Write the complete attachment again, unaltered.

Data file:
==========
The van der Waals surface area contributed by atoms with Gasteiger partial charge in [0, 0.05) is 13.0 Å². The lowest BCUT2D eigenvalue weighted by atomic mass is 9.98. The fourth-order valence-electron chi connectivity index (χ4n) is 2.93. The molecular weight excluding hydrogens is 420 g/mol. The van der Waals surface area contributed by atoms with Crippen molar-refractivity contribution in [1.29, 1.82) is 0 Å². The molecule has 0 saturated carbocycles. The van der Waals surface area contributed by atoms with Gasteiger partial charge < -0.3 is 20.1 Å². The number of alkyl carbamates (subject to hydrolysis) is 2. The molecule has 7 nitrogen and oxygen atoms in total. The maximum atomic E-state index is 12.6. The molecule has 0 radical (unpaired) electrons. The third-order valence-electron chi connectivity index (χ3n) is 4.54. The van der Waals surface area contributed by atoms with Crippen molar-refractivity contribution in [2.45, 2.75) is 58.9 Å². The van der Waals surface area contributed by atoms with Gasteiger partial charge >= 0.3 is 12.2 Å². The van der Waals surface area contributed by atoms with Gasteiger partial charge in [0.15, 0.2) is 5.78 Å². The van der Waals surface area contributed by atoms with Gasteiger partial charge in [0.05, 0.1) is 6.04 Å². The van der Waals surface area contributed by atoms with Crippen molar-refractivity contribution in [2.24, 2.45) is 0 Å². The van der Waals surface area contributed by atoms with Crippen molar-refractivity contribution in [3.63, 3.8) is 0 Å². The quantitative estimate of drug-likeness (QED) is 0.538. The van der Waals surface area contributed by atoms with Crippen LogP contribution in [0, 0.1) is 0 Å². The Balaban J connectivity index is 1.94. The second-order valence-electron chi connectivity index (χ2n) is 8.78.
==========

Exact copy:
The van der Waals surface area contributed by atoms with Gasteiger partial charge in [0, 0.05) is 13.0 Å². The lowest BCUT2D eigenvalue weighted by atomic mass is 9.98. The fourth-order valence-electron chi connectivity index (χ4n) is 2.93. The molecular weight excluding hydrogens is 420 g/mol. The van der Waals surface area contributed by atoms with Crippen molar-refractivity contribution in [1.29, 1.82) is 0 Å². The molecule has 0 saturated carbocycles. The van der Waals surface area contributed by atoms with Gasteiger partial charge < -0.3 is 20.1 Å². The number of alkyl carbamates (subject to hydrolysis) is 2. The molecule has 7 nitrogen and oxygen atoms in total. The maximum atomic E-state index is 12.6. The molecule has 0 radical (unpaired) electrons. The third-order valence-electron chi connectivity index (χ3n) is 4.54. The van der Waals surface area contributed by atoms with Crippen molar-refractivity contribution in [2.45, 2.75) is 58.9 Å². The van der Waals surface area contributed by atoms with Gasteiger partial charge >= 0.3 is 12.2 Å². The van der Waals surface area contributed by atoms with Gasteiger partial charge in [0.15, 0.2) is 5.78 Å². The van der Waals surface area contributed by atoms with Gasteiger partial charge in [0.05, 0.1) is 6.04 Å². The van der Waals surface area contributed by atoms with Crippen molar-refractivity contribution in [2.24, 2.45) is 0 Å². The van der Waals surface area contributed by atoms with Crippen molar-refractivity contribution in [3.63, 3.8) is 0 Å². The quantitative estimate of drug-likeness (QED) is 0.538. The van der Waals surface area contributed by atoms with Crippen LogP contribution in [0, 0.1) is 0 Å². The Balaban J connectivity index is 1.94. The second-order valence-electron chi connectivity index (χ2n) is 8.78.